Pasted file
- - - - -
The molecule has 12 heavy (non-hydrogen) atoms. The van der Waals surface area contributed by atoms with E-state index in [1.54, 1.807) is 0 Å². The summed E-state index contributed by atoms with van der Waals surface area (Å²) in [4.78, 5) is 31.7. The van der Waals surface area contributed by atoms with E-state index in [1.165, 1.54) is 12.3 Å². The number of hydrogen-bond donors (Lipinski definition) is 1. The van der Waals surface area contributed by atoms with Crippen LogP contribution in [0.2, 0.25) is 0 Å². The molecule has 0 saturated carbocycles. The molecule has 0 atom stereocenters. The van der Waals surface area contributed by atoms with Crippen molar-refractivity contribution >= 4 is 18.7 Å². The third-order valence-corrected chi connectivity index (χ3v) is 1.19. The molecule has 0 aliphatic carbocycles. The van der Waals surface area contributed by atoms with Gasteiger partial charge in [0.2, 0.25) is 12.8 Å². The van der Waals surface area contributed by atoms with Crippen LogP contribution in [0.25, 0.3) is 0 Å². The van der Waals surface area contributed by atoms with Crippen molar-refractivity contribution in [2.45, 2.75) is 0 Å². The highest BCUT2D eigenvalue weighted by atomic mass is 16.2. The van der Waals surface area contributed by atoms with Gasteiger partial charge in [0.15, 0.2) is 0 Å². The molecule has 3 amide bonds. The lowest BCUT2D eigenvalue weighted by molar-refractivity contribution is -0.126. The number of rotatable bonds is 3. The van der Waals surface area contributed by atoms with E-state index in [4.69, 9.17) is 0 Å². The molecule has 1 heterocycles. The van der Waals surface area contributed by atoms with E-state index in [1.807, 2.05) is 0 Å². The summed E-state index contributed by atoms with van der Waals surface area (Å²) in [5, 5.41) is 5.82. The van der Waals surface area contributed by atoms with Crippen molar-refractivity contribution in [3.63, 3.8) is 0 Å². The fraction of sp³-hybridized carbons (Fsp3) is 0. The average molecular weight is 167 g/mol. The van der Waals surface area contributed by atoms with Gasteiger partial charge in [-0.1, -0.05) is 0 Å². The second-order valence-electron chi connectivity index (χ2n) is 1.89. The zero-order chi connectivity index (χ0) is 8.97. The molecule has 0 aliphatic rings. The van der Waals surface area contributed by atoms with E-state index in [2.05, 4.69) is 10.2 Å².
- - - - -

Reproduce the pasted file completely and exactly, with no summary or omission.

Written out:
The molecule has 12 heavy (non-hydrogen) atoms. The van der Waals surface area contributed by atoms with E-state index in [1.54, 1.807) is 0 Å². The summed E-state index contributed by atoms with van der Waals surface area (Å²) in [4.78, 5) is 31.7. The van der Waals surface area contributed by atoms with E-state index in [1.165, 1.54) is 12.3 Å². The number of hydrogen-bond donors (Lipinski definition) is 1. The van der Waals surface area contributed by atoms with Crippen LogP contribution in [0.2, 0.25) is 0 Å². The molecule has 0 saturated carbocycles. The molecule has 0 atom stereocenters. The van der Waals surface area contributed by atoms with Crippen molar-refractivity contribution >= 4 is 18.7 Å². The third-order valence-corrected chi connectivity index (χ3v) is 1.19. The molecule has 0 aliphatic carbocycles. The van der Waals surface area contributed by atoms with Gasteiger partial charge in [0.2, 0.25) is 12.8 Å². The van der Waals surface area contributed by atoms with Crippen LogP contribution in [0.25, 0.3) is 0 Å². The van der Waals surface area contributed by atoms with Crippen molar-refractivity contribution in [2.45, 2.75) is 0 Å². The highest BCUT2D eigenvalue weighted by atomic mass is 16.2. The van der Waals surface area contributed by atoms with Gasteiger partial charge in [0.15, 0.2) is 0 Å². The molecule has 3 amide bonds. The lowest BCUT2D eigenvalue weighted by molar-refractivity contribution is -0.126. The number of rotatable bonds is 3. The van der Waals surface area contributed by atoms with E-state index in [4.69, 9.17) is 0 Å². The molecule has 1 heterocycles. The van der Waals surface area contributed by atoms with E-state index in [1.807, 2.05) is 0 Å². The summed E-state index contributed by atoms with van der Waals surface area (Å²) in [5, 5.41) is 5.82. The van der Waals surface area contributed by atoms with Crippen molar-refractivity contribution in [3.63, 3.8) is 0 Å². The fraction of sp³-hybridized carbons (Fsp3) is 0. The average molecular weight is 167 g/mol. The van der Waals surface area contributed by atoms with Gasteiger partial charge in [-0.1, -0.05) is 0 Å². The second-order valence-electron chi connectivity index (χ2n) is 1.89. The zero-order chi connectivity index (χ0) is 8.97. The molecule has 0 aliphatic rings. The van der Waals surface area contributed by atoms with E-state index in [2.05, 4.69) is 10.2 Å².